The FT is confusing the entirely healthy development of the Internet as it was intended to work, and indeed does in Europe, with the Great Firewall of China or the lesser firewalls of Saudi Arabia, the UAE, or Iran. In doing so, it is letting the US get away with using the rhetoric of free speech to maintain an exorbitant commercial privilege, and of course to tap Dilma Rousseff’s phone whenever this seems expedient. This agenda permits freedom in a negative sense, but at a real economic price and at the cost of giving up participation and control.

And it serves, probably unintentionally, another agenda – the Chinese or Iranian approach, in which free speech on the Internet is a political threat that must be censored and an open door for US competitors that must be closed by censorship in its secondary function as a non-tariff barrier. This one can work economically – note the huge Chinese Web 2.0 companies like QQ and Sina Weibo, or the roaring growth in AS numbers within Iran – but it is deeply illiberal and anti-democratic.

There is an alternative to this unattractive pair of options. That is real Internet development, like the Brazilians are doing, like Kenya is doing, or like Europe did in the 2000s. It must not be demonised by conflation with Chinese opinion management.

Send the envoy

There could only be one song for this post*. I had “Iran follow-up post” on my to-do list, but I wasn’t expecting the follow-up to be basically “dealio!”. The US statement is here, which carefully emphasises that the sanctions infrastructure remains in place, and the document itself is here, via Fars News Agency.

As far as the nuclear content goes, it addresses the build-up of more centrifuges and requires the mixdown of the existing 20% enriched uranium or its conversion to reactor fuel. It freezes work on the Arak plutonium reactor, and importantly asserts that Iran will be able to enrich up to reactor levels in the future. It seems to be stronger than expected in terms of verification and monitoring, providing for a lot of new inspections and a joint commission on monitoring. I’ll wait for Arms Control Wonk, but Mark Hibbs seems to think it’s sound.

In the light of this now-classic post, it doesn’t get rid of the isotope program with the Tehran research reactor but it does provide guarantees that it’s not acting as a cover for work on a bomb. If the 20% HEU is converted into fuel for the reactor, and the IAEA inspectors verify that, it can’t also be further enriched for use in a bomb. That’s the key issue in their model and the deal addresses it.

It also provides for a year-long process towards winding up the whole issue and ending the UNSC involvement, as well as for future cooperation on getting Iran some proliferation-resistant nuclear power stations. The AFOE official view is nicely summed up by this tweet from Conor Friedersdorf:

and also this one from Chris Bryant MP:

As far back as 2009, we made the choice to stand out against the conventional wisdom on this particular point. Hey, the conventional wisdom was represented by a horrible bunch of kéké clowns, it wasn’t hard. Further, the main challenge then was getting the EEAS set up and functioning and she did actually come from setting up a substantial new institution in the UK. We came back on this one last year. Anyway, here’s the victory roll, in the Grauniad. Rod Liddle, your boys took a hell of a beating.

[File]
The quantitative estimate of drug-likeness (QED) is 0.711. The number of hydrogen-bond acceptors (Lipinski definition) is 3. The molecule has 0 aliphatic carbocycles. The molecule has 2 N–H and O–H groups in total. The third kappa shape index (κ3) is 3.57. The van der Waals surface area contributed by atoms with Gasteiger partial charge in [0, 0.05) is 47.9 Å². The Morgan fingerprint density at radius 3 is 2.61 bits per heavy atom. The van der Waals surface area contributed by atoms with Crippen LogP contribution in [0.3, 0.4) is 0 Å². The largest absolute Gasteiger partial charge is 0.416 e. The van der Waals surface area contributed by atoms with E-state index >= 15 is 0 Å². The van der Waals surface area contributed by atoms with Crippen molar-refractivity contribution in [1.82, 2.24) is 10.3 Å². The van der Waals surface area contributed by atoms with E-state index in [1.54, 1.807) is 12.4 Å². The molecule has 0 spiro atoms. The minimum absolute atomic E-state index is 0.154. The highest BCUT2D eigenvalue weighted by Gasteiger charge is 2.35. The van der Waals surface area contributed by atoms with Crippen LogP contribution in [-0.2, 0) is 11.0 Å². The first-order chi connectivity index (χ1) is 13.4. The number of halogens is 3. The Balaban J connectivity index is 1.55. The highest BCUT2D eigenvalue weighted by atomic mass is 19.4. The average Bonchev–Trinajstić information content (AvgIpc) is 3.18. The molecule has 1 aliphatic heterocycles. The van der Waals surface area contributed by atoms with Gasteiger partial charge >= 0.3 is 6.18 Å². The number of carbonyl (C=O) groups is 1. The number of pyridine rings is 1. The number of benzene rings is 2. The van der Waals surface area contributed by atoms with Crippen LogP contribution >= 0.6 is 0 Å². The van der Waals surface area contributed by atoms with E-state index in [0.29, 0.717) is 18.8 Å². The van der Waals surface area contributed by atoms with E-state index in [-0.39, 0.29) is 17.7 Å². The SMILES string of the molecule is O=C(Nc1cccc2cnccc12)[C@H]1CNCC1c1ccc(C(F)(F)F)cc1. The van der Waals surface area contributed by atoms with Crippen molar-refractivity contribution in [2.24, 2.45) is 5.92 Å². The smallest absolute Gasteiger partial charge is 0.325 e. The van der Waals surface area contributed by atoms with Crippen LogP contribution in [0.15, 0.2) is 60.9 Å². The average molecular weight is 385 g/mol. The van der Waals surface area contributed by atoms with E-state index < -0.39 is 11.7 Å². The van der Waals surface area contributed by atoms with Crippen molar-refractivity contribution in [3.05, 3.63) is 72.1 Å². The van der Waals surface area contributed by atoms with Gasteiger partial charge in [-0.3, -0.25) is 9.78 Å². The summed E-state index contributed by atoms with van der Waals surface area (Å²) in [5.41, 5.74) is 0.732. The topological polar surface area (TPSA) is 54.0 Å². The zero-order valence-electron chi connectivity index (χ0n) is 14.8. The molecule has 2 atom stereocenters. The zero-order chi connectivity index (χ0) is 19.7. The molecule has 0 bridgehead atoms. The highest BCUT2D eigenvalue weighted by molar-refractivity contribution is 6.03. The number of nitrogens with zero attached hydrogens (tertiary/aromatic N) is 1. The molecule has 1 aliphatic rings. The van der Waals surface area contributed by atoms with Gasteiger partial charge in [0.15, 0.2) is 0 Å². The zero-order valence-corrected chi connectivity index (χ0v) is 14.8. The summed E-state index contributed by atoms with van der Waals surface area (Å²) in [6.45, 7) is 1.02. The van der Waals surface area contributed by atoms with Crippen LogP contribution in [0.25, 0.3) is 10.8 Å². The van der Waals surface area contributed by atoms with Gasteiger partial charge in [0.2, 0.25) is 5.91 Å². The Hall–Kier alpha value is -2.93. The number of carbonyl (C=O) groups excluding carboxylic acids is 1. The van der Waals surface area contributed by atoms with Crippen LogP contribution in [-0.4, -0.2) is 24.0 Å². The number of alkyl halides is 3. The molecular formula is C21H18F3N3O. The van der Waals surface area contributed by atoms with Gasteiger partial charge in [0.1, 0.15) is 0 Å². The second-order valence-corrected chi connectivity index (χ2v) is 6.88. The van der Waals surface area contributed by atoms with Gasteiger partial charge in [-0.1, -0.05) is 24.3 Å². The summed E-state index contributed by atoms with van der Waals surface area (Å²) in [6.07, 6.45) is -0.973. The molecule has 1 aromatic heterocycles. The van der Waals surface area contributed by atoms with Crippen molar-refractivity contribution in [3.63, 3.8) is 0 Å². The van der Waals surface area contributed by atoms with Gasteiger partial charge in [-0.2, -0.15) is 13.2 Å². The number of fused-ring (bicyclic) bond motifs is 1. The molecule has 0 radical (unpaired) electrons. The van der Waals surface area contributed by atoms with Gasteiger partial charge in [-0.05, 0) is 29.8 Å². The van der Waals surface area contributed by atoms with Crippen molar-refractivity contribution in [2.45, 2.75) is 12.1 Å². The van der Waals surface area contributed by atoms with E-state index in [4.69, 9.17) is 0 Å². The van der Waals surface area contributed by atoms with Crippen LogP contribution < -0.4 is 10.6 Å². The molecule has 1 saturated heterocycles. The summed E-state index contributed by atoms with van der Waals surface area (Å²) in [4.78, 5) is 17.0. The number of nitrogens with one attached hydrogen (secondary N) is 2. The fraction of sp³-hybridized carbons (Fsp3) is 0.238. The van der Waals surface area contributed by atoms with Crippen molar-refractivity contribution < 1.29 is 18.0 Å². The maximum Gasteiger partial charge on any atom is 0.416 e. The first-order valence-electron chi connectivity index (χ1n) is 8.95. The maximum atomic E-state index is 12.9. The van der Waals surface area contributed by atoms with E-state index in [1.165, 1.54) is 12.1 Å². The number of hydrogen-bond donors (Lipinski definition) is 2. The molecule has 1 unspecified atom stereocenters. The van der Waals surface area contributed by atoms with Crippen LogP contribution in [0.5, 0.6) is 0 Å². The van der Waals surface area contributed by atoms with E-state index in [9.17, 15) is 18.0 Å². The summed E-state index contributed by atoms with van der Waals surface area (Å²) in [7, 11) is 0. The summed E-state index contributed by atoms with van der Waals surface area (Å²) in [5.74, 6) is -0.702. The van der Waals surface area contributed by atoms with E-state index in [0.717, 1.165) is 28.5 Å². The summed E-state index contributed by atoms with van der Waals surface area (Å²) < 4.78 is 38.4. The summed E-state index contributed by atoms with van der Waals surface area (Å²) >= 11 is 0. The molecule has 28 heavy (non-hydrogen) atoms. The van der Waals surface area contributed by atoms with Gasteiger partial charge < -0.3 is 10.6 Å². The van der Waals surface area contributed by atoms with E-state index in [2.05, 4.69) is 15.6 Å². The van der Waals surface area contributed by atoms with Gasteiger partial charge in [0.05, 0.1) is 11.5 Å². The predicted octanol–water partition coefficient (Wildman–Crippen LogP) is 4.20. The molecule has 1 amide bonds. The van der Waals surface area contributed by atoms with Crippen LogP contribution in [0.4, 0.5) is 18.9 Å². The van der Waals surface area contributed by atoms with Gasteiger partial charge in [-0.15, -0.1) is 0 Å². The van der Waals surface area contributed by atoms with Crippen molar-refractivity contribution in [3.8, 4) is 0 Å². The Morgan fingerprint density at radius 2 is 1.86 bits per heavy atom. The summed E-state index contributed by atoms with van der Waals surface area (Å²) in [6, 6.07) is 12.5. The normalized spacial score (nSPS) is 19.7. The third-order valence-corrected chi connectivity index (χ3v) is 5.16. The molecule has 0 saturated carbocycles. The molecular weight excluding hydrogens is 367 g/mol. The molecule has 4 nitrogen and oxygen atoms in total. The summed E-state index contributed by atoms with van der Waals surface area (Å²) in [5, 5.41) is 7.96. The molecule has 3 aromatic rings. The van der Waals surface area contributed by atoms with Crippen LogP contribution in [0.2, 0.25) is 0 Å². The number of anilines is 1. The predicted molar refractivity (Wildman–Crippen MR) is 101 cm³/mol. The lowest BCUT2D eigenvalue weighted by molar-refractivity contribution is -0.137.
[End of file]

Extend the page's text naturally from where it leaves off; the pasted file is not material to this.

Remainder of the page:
Catherine Ashton

*The Wikipedia page for Philip Habib is a strong case that whether Warren Zevon intended the song sincerely or satirically in 1982, he certainly meant it after 1987.

It can be done.

The P5+1 talks were, as we blogged, very close to an agreement between the US and Iran. Just not close enough, and we’ll meet again in the third week of November – in a week’s time, that is. It can be done, though.

The main obstacle, they say, is that France has an additional demand regarding the Iranian heavy-water reactor at Arak. This reactor is primarily intended to produce odd radio-isotopes for medical, scientific, and industrial uses. Don’t ask me, ask France24.

Perhaps Laurent Fabius has been reading Arms Control Wonk. ACW is one of the great achievements of Internet culture, up there with lolcats, /b/, the NANOG mailing list, and James Deen’s filmography, and for many of its readers, even less acceptable for use at work. Recently, they used a Bayesian decision tree approach to work out what options might minimise the chance of an Iranian bomb while being acceptable to the Iranians.

The answer is that the apparently dull question of the isotopes is crucial; because the Arak HWR would also create quite a lot of plutonium along with the isotopes, and wouldn’t make much of a fuss doing it, it would be the most likely way to get to the Bomb without anyone noticing in time to do anything about it. ACW concludes that the key Iranian demand, to own the nuclear fuel cycle, is acceptable with IAEA safeguards and without the Arak HWR. They also have some useful hints about monitoring and also about how the Arak HWR could be replaced, or operated under safeguards.

So, the take-home so far: the French aren’t being unreasonable, they’re reading the right blog, and a deal is possible.